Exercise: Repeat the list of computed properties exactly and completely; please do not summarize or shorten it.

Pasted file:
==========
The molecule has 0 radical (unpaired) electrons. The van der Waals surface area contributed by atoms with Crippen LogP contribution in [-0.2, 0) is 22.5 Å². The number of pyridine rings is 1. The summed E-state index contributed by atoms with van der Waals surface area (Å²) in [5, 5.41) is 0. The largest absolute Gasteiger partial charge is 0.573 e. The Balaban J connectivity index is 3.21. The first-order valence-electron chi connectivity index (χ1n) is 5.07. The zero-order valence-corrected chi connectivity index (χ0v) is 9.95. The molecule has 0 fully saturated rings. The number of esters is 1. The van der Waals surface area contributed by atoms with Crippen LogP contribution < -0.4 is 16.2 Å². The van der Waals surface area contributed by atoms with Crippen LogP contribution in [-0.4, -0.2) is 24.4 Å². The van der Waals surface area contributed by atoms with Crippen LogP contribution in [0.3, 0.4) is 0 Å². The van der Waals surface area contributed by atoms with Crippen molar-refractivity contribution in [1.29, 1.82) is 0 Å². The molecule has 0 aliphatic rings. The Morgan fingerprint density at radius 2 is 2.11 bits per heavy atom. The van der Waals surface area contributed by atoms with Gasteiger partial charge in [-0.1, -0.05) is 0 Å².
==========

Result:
The molecule has 0 radical (unpaired) electrons. The van der Waals surface area contributed by atoms with Crippen LogP contribution in [-0.2, 0) is 22.5 Å². The number of pyridine rings is 1. The summed E-state index contributed by atoms with van der Waals surface area (Å²) in [5, 5.41) is 0. The largest absolute Gasteiger partial charge is 0.573 e. The Balaban J connectivity index is 3.21. The first-order valence-electron chi connectivity index (χ1n) is 5.07. The zero-order valence-corrected chi connectivity index (χ0v) is 9.95. The molecule has 0 fully saturated rings. The number of esters is 1. The van der Waals surface area contributed by atoms with Crippen LogP contribution < -0.4 is 16.2 Å². The van der Waals surface area contributed by atoms with Crippen LogP contribution in [-0.4, -0.2) is 24.4 Å². The van der Waals surface area contributed by atoms with Crippen LogP contribution in [0.3, 0.4) is 0 Å². The van der Waals surface area contributed by atoms with Crippen molar-refractivity contribution in [1.29, 1.82) is 0 Å². The molecule has 0 aliphatic rings. The Morgan fingerprint density at radius 2 is 2.11 bits per heavy atom. The van der Waals surface area contributed by atoms with Gasteiger partial charge in [-0.1, -0.05) is 0 Å².